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EVE Online and the meaning of 'sandbox' Exclusive
 EVE Online  and the meaning of 'sandbox'
October 29, 2012 | By Kris Graft

"Sandbox gameplay" is one of those ambiguous terms in game development that is used a lot, but rarely defined.

To Matthew Woodward, senior designer at EVE Online developer CCP, "sandbox" is just a mindset in which his studio operates on a daily basis.

"['Sandbox'] is really hard to define, because it's so ingrained in what we do, that we know what it is, but it's hard to put into words," he tells Gamasutra.

But he offers up a pretty good definition anyhow. "Basically it's three things: being social, goal-driven and emergent -- making a game open, giving players control, essentially, and if you're making a multiplayer game, making it as social as possible, because that's why they're playing the game in the first place."

Woodward posits that emergence is likely the most important aspect, and it's something to concentrate on whether you're making a single-player sandbox game or a multiplayer game.

CCP is a studio that knows a thing or two about open-ended MMOs. EVE Online is nearly 10 years old now, and its trademarks are exactly the three elements that Woodward uses to describe sandbox games. EVE's player-driven economy, professions and close ties with the community have all helped the game standout from World of Warcraft copies, and carve a successful niche of its own.

eve online.jpgKey to EVE's success is grasping what it means for an MMO to be self-sustaining. Woodward explains CCP's approach. "Essentially, you need the emergence, you need the openness.

"The big enemy is rest states -- a place where players keep on doing the same things over and over again. That's the big thing that's going to drag down your open-endedness. That and obviously if a player can finish [the game], it's not open-ended," he says."

That open-endedness can translate into longevity for an online game. "[The game has to enable] an ongoing balance. Anything that supports competitive-type gameplay, trying to be the best at something, is really good for open-endedness, because you can have that back-and-forth between players, and you always try to get it back when you lose it," says Woodward.

Narrative vs. sandbox

There's one element that is not mentioned in Woodward's definition of "sandbox," or in his explanation of self-sustaining gameplay: narrative. There is in fact a lot of narrative that happens in EVE, but it's primarily player-driven. Woodward is skeptical that game-driven narrative can really work successfully in an MMO.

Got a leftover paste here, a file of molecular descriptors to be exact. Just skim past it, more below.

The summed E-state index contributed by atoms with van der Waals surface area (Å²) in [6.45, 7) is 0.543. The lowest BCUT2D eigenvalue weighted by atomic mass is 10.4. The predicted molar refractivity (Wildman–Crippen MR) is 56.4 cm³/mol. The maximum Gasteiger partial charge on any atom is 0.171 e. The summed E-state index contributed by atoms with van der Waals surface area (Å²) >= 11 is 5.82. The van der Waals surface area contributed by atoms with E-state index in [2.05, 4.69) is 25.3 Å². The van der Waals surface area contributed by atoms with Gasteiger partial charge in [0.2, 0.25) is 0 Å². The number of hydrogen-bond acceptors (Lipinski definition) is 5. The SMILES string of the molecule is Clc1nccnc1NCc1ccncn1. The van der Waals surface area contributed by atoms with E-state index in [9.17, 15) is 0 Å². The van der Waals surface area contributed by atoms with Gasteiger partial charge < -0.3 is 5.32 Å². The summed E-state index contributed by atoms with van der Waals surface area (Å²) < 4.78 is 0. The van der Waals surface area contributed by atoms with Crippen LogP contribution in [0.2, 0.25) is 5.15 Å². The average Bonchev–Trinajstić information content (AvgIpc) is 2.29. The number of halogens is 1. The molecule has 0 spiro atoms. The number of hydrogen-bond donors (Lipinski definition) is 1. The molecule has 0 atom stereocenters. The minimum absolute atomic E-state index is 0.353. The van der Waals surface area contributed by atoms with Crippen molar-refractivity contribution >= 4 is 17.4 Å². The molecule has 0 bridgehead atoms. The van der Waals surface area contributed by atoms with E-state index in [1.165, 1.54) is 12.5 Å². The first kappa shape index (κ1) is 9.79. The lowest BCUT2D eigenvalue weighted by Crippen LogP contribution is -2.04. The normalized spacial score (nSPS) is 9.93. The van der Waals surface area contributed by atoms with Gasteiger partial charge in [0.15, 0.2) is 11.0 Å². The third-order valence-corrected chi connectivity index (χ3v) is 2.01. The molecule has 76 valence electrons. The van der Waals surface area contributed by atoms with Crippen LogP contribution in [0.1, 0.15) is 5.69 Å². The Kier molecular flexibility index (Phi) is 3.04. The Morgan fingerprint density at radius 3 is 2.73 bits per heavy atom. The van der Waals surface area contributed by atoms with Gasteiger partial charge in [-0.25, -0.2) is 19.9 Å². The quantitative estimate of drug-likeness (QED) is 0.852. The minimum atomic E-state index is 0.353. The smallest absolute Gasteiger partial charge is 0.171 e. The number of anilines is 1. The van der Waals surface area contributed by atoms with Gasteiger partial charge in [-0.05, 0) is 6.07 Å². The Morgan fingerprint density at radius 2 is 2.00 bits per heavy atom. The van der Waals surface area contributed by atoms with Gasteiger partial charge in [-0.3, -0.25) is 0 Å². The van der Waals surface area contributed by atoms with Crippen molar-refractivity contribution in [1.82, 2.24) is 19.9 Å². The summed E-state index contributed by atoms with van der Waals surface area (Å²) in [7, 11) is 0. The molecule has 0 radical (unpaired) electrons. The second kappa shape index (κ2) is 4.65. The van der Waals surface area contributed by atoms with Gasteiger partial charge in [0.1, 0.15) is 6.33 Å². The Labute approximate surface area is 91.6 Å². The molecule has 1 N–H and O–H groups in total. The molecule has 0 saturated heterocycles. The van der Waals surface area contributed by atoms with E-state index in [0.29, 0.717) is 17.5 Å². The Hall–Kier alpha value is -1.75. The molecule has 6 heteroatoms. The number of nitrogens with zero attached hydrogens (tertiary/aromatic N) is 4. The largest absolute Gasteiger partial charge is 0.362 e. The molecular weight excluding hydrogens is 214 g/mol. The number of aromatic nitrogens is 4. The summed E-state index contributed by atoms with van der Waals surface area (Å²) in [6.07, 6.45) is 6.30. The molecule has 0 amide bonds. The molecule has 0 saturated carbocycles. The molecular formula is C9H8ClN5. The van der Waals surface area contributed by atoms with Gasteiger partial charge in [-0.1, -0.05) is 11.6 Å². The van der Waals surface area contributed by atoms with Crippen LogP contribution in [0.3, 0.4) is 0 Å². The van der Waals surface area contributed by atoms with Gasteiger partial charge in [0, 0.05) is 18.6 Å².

"It seems to me, from my very EVE-centric perspective, that there's a lot of value in narrative gameplay, and there's a lot of value in MMOs," he says. "It's not crystal clear to me how merging those two things together is the best possible way to enhance them both. It seems like they're pushing in different directions, and trying to be different kinds of games.

"For me, and for the way I look at games, those two types of games are not obvious bedfellows, and I wonder whether what kind of compromises you're making when you're trying to get those to mesh together nicely are worth what you're trying to achieve.

"If you're trying to achieve a single-player experience, it's not obvious to me how that's benefiting from a creative point of view from being embedded in a very highly-social multiplayer game."

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Kevin Fishburne
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Agree completely. However, I think MMOs could be "seeded" with initial ideas that the players could sort through and change. The scenario could be initially seeded as an anarchistic wilderness, for example, and players could transform it into a region governed by rules and players enforcing them. If a player vies for power or solace, their goals should be facilitated by the basic mechanics of the game and encouraged as much as any other player whim.

I think the best of scripted stories can't compare to the ones we experience ourselves. "Player-created" stories aren't meant to be Biblical; they just are. Human nature describes itself daily, and so it should in MMO gameplay.

David Navarro
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Brion: Most linear games also lack an interesting narrative. At least with sandbox games you know not to get your hopes up in that respect.

Michael Joseph
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i think the degree to which metagaming becomes a key factor in player enjoyment by adding layers of depth to the gameplay and in playing the game successfully is also important in sandbox games like EVE. This probably falls under the "emergent" category Woodward mentioned.

Openness I think then must refer to how many processes and systems in the game are being simulated at a low level\fine grain as opposed to mostly faked. Minecraft is a great example of how the existance of certain low level simulations allows the player to do unexpected whacky things like construct functioning virtual processors in the game. Gary's Mod is another interesting example.

In sandbox games players get to star in their own episodes of "Have Imagination - Will Travel."

Jakob Gamertsfelder
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Game design seems the sandbox, not so much the games.